• Independent Contractor: It refers to a person or an entity that delivers its goods or services not regularly, unlike employees, under a contract.
  • Assignment: When the service providers do not finish off work allotted to them on time, the customer may hire a new provider for the same contract, known as assignment.
  • Dispute Resolution: The MSA must include guidelines for settling disputes when arising. It can add several guidelines such as the location of the settlement of disputes, escalation of dispute resolution if any, arbitration process- as it is quicker and cheaper, jury waiver and attorney fees.
  • Act of God: The parties to the contract can expressly agree that no remedies will be available if there is a breach of contract caused by circumstances or factors beyond the control of parties to the contract, like natural disasters.

7. Termination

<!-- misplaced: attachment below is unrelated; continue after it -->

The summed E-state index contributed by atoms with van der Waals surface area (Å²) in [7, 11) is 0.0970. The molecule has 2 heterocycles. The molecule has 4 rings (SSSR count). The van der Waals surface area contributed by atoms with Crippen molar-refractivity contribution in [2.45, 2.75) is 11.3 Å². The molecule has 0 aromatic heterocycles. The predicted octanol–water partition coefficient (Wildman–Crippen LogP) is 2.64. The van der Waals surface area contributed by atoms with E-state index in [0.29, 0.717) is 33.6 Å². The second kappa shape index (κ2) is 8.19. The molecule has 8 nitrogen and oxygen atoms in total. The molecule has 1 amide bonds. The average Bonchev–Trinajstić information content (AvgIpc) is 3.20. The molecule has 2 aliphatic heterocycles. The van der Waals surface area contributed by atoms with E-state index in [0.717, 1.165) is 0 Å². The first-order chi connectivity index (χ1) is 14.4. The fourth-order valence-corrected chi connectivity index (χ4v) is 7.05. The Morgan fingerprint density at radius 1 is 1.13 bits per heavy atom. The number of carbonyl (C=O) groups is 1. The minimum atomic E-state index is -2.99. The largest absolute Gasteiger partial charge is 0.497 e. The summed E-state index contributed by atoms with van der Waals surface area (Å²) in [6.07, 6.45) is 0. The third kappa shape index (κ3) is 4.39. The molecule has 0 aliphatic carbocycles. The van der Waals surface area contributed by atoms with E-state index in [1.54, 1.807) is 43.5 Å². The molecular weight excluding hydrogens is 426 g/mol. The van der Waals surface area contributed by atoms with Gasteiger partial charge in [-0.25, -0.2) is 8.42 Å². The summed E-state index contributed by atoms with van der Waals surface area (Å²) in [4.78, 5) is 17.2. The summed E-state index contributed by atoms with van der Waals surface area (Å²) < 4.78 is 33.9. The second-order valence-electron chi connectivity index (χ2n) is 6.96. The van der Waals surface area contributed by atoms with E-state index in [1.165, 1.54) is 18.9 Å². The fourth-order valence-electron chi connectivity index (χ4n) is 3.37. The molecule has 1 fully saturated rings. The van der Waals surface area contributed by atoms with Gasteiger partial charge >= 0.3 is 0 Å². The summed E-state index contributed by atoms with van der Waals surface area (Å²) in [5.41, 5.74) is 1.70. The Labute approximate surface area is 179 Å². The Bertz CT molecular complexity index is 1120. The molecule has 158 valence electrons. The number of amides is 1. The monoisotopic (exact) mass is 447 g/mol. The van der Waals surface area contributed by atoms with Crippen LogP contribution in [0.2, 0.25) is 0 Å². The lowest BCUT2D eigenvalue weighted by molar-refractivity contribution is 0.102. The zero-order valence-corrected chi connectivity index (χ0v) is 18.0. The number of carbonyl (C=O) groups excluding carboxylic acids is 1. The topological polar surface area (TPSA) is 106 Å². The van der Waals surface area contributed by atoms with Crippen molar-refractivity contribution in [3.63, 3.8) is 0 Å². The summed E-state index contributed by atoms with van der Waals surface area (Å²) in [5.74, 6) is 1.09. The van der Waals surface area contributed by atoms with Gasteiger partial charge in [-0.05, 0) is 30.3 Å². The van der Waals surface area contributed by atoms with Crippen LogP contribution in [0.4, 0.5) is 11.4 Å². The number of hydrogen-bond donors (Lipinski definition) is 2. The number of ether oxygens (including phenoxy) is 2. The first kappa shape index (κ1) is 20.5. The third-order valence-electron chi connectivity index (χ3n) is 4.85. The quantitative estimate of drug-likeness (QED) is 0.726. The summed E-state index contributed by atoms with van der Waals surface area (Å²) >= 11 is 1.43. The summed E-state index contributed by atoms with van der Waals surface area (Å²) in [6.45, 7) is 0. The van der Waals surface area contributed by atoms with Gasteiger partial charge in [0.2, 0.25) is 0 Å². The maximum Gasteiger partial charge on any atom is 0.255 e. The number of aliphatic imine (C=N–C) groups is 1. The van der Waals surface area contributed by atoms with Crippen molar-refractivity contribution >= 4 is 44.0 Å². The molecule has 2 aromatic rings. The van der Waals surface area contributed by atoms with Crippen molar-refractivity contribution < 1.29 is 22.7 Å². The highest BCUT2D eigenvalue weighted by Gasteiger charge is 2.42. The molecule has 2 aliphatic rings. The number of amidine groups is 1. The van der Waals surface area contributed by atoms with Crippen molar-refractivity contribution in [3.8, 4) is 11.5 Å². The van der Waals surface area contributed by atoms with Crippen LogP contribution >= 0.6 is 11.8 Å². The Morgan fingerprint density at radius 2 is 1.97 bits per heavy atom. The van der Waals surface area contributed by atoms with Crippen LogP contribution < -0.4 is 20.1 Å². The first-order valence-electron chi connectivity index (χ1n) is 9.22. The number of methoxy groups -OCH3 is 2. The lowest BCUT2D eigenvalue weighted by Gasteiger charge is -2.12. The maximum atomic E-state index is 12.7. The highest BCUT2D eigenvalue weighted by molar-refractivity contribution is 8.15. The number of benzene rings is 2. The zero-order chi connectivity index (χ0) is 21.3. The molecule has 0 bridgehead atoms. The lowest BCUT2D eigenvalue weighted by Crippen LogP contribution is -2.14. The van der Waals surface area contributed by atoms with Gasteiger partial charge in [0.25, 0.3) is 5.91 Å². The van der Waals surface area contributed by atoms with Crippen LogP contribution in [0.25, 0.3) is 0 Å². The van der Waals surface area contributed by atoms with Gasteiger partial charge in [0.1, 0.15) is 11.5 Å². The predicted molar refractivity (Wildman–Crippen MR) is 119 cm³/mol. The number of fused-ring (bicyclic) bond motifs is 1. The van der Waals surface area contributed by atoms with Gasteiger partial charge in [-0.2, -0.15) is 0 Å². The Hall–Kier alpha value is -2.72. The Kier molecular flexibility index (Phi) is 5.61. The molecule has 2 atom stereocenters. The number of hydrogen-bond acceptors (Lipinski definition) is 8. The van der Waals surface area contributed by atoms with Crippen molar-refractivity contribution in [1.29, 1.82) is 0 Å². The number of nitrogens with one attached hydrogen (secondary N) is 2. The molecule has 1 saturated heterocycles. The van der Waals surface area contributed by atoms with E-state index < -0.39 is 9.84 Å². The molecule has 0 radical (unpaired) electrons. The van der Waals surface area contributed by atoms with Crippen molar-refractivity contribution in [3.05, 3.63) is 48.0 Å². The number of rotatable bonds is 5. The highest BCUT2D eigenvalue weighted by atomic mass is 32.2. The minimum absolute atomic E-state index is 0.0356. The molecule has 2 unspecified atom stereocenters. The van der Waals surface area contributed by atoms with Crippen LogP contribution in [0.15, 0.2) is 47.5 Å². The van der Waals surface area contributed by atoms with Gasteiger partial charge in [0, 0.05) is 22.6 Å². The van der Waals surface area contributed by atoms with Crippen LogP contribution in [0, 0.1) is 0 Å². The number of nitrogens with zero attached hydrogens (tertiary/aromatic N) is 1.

The master service agreement can be terminated in two cases; the first is termination for a cause, and the second is termination without cause.

  • Termination For a Cause: This generally happens when there is a contract breach by either party or by both.
  • Termination Without Cause: This clause allows the parties to terminate the agreement upon communicating prior written notice subject to the indemnification clause if any related to this.


The master service agreement is an important document governing the rights of the parties entering into a tech deal. After an MSA is established, as transactions are negotiated or new services are added, the companies frequently draft contracts or statements of work to outline the specific service areas that the MSA covers.

If the clauses mentioned above are incorporated, they will act as a powerful weapon protecting the rights of the parties while also being bound by the agreement to fulfil their obligations Therefore, it must be drafted considering all factors and with utmost due diligence.